Great Britain's shipbuilding program of 1939 and 1940 required a convoy escort vessel which was capable of being built quickly, of mounting the then available anti-submarine equipment, of surviving the heavy seas around the British Isles, and of matching U-boat speeds.
The design adopted was based upon a whale-catcher built in Middlesbrough. 145 of these Flower-class corvettes were eventually built in the UK and they, led by a few non-fleet destroyers, formed the bulk of the escorting warships which fought the battle of the Atlantic.

Their short length and shallow draught made them uncomfortable ships to live in; even when they were modified, after the fall of France, to enable them to counter the extended range of the German 'Wolf-packs'.
A fortnight of constant rolling and pitching on transatlantic convoy duty tended to exhaust all who sailed in them.
The ratings in the crews were mostly reservists with only a few key positions, such as Cox'n, Chief Bos'n's mate, Gunlayer, Chief Engineer etc., being filled by regular or recalled personnel; the officers were reservists, almost without exception, with the Captain usually ex-merchant navy.

Service aboard was monotonous and debilitating for long periods, either because of the need for constant vigilance in the face of those twin dangers, the sea and the enemy, or because of, in the North Atlantic at least, the cold.
When action came, it could be prolonged and brutal with the sight and aftermath of the sinking of freighters or of other warships. The torpedoing of a corvette itself would be especially dramatic: its few compartments below the water line would cause it to sink in seconds, with few survivors. Over 20 corvettes fell victim to torpedo or mine during the War.

Normally sleeping conditions on board for officers and petty officers were relatively reasonable, but for the seamen in a crowded, stuffy and water laden forecastle they were a great hardship. The inability to store perishable food for more than 2 or 3 days led to a boring repetition of corned-beef and powdered potato for breakfast, lunch and dinner.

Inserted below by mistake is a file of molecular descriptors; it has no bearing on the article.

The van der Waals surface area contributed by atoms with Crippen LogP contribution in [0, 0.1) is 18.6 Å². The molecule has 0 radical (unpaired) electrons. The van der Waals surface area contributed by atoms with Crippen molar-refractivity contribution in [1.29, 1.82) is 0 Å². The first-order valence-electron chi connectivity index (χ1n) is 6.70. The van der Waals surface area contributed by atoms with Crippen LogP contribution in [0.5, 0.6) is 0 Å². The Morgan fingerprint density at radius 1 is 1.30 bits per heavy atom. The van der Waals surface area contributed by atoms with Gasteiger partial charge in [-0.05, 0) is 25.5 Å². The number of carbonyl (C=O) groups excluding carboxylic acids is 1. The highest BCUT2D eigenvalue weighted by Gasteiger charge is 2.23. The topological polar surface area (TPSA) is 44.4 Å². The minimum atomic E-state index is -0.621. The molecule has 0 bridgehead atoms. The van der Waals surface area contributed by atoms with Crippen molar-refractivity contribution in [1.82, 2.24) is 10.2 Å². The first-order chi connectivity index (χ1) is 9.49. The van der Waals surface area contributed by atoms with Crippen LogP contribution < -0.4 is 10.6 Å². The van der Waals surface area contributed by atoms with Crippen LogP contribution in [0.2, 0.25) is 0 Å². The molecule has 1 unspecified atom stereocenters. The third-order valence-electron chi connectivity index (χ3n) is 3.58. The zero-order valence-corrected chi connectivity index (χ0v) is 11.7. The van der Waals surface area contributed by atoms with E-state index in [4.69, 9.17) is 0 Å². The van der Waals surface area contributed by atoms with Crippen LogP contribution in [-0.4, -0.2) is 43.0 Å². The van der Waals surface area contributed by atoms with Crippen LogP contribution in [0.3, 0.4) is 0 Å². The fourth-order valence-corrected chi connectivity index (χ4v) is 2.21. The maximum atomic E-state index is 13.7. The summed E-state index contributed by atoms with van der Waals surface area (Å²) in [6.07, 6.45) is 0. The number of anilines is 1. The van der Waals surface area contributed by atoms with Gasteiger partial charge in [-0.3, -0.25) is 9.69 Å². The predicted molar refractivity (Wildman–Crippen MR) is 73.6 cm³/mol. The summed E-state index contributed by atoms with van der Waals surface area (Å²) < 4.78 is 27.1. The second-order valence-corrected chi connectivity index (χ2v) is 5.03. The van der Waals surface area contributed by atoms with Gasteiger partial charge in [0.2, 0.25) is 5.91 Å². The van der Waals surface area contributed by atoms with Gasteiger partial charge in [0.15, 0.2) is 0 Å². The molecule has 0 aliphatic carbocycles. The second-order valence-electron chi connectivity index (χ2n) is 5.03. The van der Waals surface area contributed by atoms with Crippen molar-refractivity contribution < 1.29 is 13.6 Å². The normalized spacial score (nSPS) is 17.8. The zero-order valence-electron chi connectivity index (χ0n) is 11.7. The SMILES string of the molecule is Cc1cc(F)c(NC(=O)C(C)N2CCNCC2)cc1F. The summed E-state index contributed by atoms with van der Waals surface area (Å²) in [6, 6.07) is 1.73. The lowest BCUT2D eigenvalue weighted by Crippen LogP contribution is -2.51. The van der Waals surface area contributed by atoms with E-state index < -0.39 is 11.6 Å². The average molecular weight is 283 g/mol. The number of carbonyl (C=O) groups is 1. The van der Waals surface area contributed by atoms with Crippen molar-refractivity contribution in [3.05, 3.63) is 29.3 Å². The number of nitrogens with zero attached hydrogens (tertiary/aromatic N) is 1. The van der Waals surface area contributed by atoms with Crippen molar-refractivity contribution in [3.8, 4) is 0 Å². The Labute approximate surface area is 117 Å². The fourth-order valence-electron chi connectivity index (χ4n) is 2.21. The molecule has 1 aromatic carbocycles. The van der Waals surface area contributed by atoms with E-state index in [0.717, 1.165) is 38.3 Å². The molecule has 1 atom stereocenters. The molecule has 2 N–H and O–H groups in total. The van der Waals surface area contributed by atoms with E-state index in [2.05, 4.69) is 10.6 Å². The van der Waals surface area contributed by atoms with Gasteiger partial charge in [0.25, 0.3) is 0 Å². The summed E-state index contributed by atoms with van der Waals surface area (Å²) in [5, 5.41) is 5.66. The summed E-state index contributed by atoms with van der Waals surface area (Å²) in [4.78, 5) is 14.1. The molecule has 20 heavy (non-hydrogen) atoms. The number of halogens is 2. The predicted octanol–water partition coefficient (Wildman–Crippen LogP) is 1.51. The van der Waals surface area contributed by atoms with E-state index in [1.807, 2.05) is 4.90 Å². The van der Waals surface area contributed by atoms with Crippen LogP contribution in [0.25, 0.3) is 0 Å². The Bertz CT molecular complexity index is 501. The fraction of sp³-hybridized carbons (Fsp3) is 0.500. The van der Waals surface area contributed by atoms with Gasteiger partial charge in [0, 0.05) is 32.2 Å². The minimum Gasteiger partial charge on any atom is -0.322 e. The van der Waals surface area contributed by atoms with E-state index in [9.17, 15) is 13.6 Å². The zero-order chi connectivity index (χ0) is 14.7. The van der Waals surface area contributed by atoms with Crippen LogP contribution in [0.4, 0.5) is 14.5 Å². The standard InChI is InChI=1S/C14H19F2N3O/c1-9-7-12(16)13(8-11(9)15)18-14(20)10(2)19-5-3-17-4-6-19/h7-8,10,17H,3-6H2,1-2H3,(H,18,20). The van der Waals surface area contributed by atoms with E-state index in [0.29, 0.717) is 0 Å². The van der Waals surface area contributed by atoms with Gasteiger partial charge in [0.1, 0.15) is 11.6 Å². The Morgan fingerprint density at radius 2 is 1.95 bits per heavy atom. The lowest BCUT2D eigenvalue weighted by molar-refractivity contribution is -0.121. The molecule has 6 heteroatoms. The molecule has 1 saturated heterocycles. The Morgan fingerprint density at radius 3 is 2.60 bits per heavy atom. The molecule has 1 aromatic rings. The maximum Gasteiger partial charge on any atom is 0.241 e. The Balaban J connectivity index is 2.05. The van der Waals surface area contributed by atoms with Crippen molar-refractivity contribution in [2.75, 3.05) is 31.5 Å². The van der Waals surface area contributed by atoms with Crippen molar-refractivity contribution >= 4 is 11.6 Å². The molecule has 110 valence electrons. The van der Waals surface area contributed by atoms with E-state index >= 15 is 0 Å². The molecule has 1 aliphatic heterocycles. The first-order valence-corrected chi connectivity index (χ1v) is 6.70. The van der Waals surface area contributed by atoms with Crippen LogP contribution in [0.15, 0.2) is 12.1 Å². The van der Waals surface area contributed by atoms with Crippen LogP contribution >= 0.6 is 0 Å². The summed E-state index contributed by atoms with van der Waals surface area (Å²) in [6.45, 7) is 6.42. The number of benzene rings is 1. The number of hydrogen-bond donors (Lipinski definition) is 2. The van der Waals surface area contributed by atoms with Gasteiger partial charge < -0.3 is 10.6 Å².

Since most of the crewmen were young, persistent sea-sickness was the principal health-hazard. Home-leave was possible only when the ship was refitting or cleaning boilers, but local leave was liberally granted on both sides of the ocean at the end of convoy duties. After the Normandy landings in 1944, the Flower-class gave way in the Atlantic to the newer and faster frigates and Castle-class corvettes.

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The SBS first operated in the Aegean in September 1943, when men from M and S Detachments had the task of securing Simi.
This was one of the Italian-held Dodecanese islands which the British were attempting to bring under their control, with the ultimate aim of opening a new front in the Balkans. While small units moved onto some of the islands, Jellicoe parachuted onto Rhodes to try and convince the Italian commander not give in to the Germans stationed there. He failed, and soon the British-held islands were under attack, weakly-defended Cos being the first to fall.
The first landing attempt on Simi in October was fought off by Major Jock Lapraik and his men together with the Italian garrison , with Lassen intimidating those of his new allies who weren't too keen on fighting. Simi was soon facing heavy air attacks and had to be abandoned.
The only large British formation was an infantry brigade on Leros, and with Cos had gone the only airfield. Jellicoe and several patrols were present when the Germans assaulted Leros in November, their job being to attack paratroopers as they landed. However the fall of the island was inevitable, but unlike most of the garrison almost all of the SBS escaped to Turkey and were sent back to Palestine.

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NOVEMBER 1943 British Aegean Campaign - Conclusion -
German forces land on Leros on the 12th and capture the Island after four day's heavy fighting against the British and Italian defenders. The campaign comes to an end when Samos is evacuated on the 20th, but not before two more 'Hunts' fall victim, this time to Hs293 glider bombs.

At this point Dad was taken prisoner by the Germans and spent the rest of the War as a POW.


Contact Stephen Shaw - - Contact me